The body is only available in Black, so don't expect to see any silver or brushed aluminum cladding on this camera.
The camera has a presence to it. The shape, the design, and especially the solid black body with the white accents of the lettering. When paired up with the Motordrive MA, it makes quite the site to behold. A Canon Speedlite 199a, Motordrive MA, and 50mm ƒ/1.4 (or 85mm ƒ/1.8 or even the ƒ/1.2) is just an amazing site to see.
Some of the weirder aspects to this camera is the ASA dial. With speeds from ASA6 to ASA12800, it seems a bit extreme. I do not know of any film that was ever up to ASA12800, and would hate to see the grain in 35mm for a film that fast.
It's also a bit tricky to adjust. There's a little metal lever on the side of the dial to help lock it so you can't accidentally turn it from one ASA to another mid-roll. This lever is a pain to work with because it is in a very difficult to access location.
There's also an exposure compensation dial on the ASA dial, with a lock button located at the rear top of the camera beside the Pentaprism hump, and located almost directly in front of the film-plane mark.
There is also a switch that turns the red LEDs inside the viewfinder on and off.
Also located on the Pentaprism hump, on the back of the camera, is a switch to black out the viewfinder to prevent fogging of the film during long exposures.
In the middle of the ASA dial is the rewind crank which also doubles as a level to pop open the back of the camera, or the film-chamber door.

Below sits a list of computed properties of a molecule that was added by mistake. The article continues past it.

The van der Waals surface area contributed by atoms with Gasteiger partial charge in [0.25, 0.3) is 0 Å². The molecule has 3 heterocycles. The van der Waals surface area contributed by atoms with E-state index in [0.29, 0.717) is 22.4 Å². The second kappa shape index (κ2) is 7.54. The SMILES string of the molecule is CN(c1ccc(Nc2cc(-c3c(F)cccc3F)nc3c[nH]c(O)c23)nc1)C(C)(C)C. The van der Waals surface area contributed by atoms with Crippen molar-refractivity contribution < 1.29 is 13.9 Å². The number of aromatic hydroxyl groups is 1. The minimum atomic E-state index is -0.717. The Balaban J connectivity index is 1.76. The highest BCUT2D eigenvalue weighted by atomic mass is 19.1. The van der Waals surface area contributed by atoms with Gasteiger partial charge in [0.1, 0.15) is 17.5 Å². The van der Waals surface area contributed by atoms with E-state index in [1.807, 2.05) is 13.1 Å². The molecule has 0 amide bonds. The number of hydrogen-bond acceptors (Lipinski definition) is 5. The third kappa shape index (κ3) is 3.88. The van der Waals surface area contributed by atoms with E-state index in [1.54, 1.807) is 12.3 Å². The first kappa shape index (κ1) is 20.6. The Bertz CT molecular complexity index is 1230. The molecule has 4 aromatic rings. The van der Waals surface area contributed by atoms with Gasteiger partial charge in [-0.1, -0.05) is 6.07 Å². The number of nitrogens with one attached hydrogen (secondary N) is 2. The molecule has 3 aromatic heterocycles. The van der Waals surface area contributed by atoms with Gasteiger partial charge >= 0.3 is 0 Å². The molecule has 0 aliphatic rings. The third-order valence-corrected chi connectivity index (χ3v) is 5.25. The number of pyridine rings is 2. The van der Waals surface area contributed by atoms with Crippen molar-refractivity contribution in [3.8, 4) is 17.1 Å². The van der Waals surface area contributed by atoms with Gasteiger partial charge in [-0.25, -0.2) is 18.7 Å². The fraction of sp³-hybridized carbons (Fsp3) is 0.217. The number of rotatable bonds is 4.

There is also the switch to adjust from Av (aperture Priority) to Tv (Shutter Priority) along with a switch to guard against accidentally changing the settings.
Depending on what setting you have the camera set to, you will see a window because the Av/Tv switch that has shutter speeds, or Aperture values depending on the priority mode you have the camera set to.
Above that switch is a Meter preview button, which will display the settings the camera's meter reads according to the preset shutter speed or aperture value.
Above that button, there is third button, which is nothing more than the exposure compensation button. As on the AE-1 and AE-1P, it'll open the lens 2 full stops, which is very useful when metering for backlit scenes.
On the right side of the camera is the battery door. When opened it houses a PX28 battery, or 4 LR44 batteries in sequence.
Once the film is used, it is then rewound back into the canister using the film rewind crank. But before you can rewind the film, you have to press a button which is located on the bottom of the camera.
Although I've yet to finish a roll of film in this camera, the half-dozen photos I have already taken with it, I already know I'm going to have a hard time putting this camera down.
Until next time, keep those shutters firing!